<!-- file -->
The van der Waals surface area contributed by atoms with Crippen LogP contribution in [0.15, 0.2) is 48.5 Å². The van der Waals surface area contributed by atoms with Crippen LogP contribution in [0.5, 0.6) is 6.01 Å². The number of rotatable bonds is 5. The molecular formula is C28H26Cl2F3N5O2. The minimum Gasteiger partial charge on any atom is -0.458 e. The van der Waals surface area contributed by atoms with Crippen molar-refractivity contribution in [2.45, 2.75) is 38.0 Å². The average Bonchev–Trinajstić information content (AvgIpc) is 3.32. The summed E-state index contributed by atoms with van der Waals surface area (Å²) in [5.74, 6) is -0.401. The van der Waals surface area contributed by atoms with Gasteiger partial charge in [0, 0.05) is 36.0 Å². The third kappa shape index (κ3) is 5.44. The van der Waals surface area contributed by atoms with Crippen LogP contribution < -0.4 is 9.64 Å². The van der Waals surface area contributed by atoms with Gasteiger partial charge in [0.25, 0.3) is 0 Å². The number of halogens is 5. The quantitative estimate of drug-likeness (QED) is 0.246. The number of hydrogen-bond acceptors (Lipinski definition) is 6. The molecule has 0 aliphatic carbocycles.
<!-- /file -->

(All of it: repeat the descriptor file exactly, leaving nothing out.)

The van der Waals surface area contributed by atoms with Crippen LogP contribution in [0.15, 0.2) is 48.5 Å². The van der Waals surface area contributed by atoms with Crippen LogP contribution in [0.5, 0.6) is 6.01 Å². The number of rotatable bonds is 5. The molecular formula is C28H26Cl2F3N5O2. The minimum Gasteiger partial charge on any atom is -0.458 e. The van der Waals surface area contributed by atoms with Crippen molar-refractivity contribution in [2.45, 2.75) is 38.0 Å². The average Bonchev–Trinajstić information content (AvgIpc) is 3.32. The summed E-state index contributed by atoms with van der Waals surface area (Å²) in [5.74, 6) is -0.401. The van der Waals surface area contributed by atoms with Gasteiger partial charge in [0, 0.05) is 36.0 Å². The third kappa shape index (κ3) is 5.44. The van der Waals surface area contributed by atoms with Crippen LogP contribution < -0.4 is 9.64 Å². The van der Waals surface area contributed by atoms with Gasteiger partial charge in [0.25, 0.3) is 0 Å². The number of halogens is 5. The quantitative estimate of drug-likeness (QED) is 0.246. The number of hydrogen-bond acceptors (Lipinski definition) is 6. The molecule has 0 aliphatic carbocycles.